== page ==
August 4, 2010
‘Hebrew Hammer’ Dudi Sela Gets Hero’s Welcome on L.A. Tennis Court
Israeli tennis star Dudi Sela might as well have been competing in Tel Aviv and not Los Angeles, given the many fans waving State of Israel flags at the Farmers Classic, held July 26 through Aug. 1 at the Los Angeles Tennis Center on the UCLA campus.
Buoyed by the support, Sela delighted fans with lobs, drop shots, volleys and aces to defeat Belgian Xavier Malisse 6-1, 4-6, 6-3 in his opening match.
“Seeing all the Israeli flags and having so many rooting for me definitely helped,” the 25-year-old Sela said afterward. “I like it when people are yelling and cheering; it makes me happy on the court.”
Sela followed up his victory with a close battle in the second round — only a few loose points made the difference before Sela lost to fourth-seeded Feliciano Lopez of Spain 7-6 (7), 6-4. “Even though I lost, I was happy with the way I played. A few points in the tiebreaker might have changed the match, but that’s tennis. I was happy to receive support in Los Angeles, and that is usually the case when I play in the United States,” he said.
Often referred to by teammates and fans as “The Hebrew Hammer” because of his persistence, Sela started playing tennis at age 7; by the time he was 18, he was ranked 12th among the top junior players in the world. Sela’s highest ranking on the pro men’s tennis circuit so far was 29th, in 2009.
He has been a hero in Israel since 2007 when, as an underdog, he defeated Chileans Fernando Francisco Gonzalez and Nicolas Massu in two five-hour Davis Cup matches to lead the Israelis to a berth in the World Group in 2008.
“That match against Gonzalez is the highlight of my career. I wasn’t expected to win — but playing in front of my country — I played as perfect as possible, and everything went our way,” he said.
Sela went on to perform more tennis miracles for his nation last year, despite unusual challenges. Because of political protesters demonstrating against Israel in Malmo, Sweden, the Swedes were forced to play the Davis Cup matches without spectators. Sela responded with two five-set wins to lead his nation to the quarter-finals with a 3-2 victory after trailing 2-1.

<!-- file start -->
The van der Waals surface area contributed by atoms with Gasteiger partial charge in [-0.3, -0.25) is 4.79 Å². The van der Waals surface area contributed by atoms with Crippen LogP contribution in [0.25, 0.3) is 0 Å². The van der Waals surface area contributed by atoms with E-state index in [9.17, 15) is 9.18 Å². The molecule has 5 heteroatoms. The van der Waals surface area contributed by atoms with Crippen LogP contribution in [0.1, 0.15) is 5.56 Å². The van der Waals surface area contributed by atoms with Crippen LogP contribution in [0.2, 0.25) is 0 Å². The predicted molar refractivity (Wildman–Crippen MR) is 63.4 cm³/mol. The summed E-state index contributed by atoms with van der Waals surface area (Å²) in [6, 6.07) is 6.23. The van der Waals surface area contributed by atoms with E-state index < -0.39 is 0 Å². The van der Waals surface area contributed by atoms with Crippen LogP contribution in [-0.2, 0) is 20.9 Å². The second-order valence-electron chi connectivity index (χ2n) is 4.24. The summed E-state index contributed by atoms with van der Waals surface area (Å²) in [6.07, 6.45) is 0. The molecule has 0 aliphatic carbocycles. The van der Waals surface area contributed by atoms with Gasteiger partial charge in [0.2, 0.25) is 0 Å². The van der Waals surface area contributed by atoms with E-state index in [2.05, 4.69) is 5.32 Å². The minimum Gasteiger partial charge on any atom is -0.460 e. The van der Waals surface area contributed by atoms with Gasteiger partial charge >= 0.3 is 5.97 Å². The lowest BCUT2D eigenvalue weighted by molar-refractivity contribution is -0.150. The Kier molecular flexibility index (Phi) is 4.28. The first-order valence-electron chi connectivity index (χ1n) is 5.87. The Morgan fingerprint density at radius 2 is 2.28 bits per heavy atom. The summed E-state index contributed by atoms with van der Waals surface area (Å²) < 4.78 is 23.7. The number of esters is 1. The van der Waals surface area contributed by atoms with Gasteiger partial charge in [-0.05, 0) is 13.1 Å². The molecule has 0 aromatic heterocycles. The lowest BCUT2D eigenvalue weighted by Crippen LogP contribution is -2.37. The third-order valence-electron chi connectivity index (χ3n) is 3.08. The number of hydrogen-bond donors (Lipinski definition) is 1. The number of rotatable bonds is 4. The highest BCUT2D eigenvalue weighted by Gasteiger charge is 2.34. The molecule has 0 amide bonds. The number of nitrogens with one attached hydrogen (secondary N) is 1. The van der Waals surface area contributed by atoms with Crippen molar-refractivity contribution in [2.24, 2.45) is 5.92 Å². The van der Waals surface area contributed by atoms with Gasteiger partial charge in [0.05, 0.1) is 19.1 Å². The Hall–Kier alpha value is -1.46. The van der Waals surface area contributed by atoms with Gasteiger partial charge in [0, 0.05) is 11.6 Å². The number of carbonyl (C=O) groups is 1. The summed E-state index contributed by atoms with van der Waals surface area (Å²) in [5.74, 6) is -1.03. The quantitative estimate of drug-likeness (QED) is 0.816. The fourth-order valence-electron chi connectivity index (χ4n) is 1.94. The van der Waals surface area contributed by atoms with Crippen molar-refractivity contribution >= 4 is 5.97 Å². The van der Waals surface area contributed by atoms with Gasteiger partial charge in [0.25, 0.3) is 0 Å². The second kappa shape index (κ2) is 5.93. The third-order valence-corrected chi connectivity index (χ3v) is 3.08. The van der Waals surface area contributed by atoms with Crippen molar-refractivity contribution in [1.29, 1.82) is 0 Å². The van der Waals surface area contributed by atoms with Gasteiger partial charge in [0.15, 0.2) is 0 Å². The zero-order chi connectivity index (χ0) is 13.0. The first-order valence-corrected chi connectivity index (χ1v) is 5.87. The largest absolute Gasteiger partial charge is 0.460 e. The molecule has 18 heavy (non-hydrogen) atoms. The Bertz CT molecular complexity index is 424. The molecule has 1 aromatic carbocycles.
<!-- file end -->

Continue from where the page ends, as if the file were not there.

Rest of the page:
“I resisted the temptation to be angry about politics interfering with tennis. I chose to remain focused and give our team another reason to win that day. As was the case versus Chile, I felt that I gave my best effort, as did my teammates, when we won the final two matches. I think if our team would have been caught up with the emotion, we would not have won the matches.”
Then, in the quarterfinals later in 2009 in Tel Aviv, Sela led the underdog Israelis to a four-set victory over Russia’s Mikhail Youzhny. Israel’s 3-0 sweep of Russia at home before 10,500 fans — the largest crowd in Israel ever to watch tennis — was historic. In 2009, Israel went to the final four as semi-finalists in the Davis Cup for the first time.
“I can never forget the run we made as a team and receiving congratulatory phone calls from both the prime minister and president of Israel. Israel made world headlines for what we accomplished in tennis, and that will always be special,” Sela said.
“Without a doubt, Dudi is the leader on our team. His willingness to fight and having so many upset wins over his career just made the rest of us play better, too,” said Israeli Davis Cup team mate Jonathan Erlich, who lost in the second round of doubles at the Farmers Classic.